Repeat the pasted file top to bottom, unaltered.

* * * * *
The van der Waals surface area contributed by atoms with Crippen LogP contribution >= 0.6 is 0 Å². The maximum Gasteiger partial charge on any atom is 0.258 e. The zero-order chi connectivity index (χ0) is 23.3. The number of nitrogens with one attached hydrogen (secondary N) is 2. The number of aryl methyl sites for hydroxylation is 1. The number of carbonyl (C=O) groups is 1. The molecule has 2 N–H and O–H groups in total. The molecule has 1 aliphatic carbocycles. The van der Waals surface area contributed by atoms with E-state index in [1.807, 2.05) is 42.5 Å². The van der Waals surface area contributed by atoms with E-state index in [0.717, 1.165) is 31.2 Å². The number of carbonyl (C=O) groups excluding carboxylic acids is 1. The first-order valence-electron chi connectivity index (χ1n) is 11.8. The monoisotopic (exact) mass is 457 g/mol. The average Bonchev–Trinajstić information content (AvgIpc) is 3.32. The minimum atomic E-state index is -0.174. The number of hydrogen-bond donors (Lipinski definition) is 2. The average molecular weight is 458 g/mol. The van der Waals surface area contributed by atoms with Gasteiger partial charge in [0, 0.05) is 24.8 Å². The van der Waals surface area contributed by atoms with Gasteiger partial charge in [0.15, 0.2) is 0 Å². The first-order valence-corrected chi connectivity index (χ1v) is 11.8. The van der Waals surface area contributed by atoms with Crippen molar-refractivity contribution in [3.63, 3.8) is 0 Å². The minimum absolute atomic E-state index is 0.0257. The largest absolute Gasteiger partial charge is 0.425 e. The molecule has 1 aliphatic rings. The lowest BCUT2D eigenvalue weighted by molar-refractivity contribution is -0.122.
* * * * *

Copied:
The van der Waals surface area contributed by atoms with Crippen LogP contribution >= 0.6 is 0 Å². The maximum Gasteiger partial charge on any atom is 0.258 e. The zero-order chi connectivity index (χ0) is 23.3. The number of nitrogens with one attached hydrogen (secondary N) is 2. The number of aryl methyl sites for hydroxylation is 1. The number of carbonyl (C=O) groups is 1. The molecule has 2 N–H and O–H groups in total. The molecule has 1 aliphatic carbocycles. The van der Waals surface area contributed by atoms with E-state index in [1.807, 2.05) is 42.5 Å². The van der Waals surface area contributed by atoms with E-state index in [0.717, 1.165) is 31.2 Å². The number of carbonyl (C=O) groups excluding carboxylic acids is 1. The first-order valence-electron chi connectivity index (χ1n) is 11.8. The monoisotopic (exact) mass is 457 g/mol. The average Bonchev–Trinajstić information content (AvgIpc) is 3.32. The minimum atomic E-state index is -0.174. The number of hydrogen-bond donors (Lipinski definition) is 2. The average molecular weight is 458 g/mol. The van der Waals surface area contributed by atoms with Gasteiger partial charge in [0, 0.05) is 24.8 Å². The van der Waals surface area contributed by atoms with Gasteiger partial charge in [0.15, 0.2) is 0 Å². The first-order valence-corrected chi connectivity index (χ1v) is 11.8. The van der Waals surface area contributed by atoms with Crippen molar-refractivity contribution in [3.63, 3.8) is 0 Å². The minimum absolute atomic E-state index is 0.0257. The largest absolute Gasteiger partial charge is 0.425 e. The molecule has 1 aliphatic rings. The lowest BCUT2D eigenvalue weighted by molar-refractivity contribution is -0.122.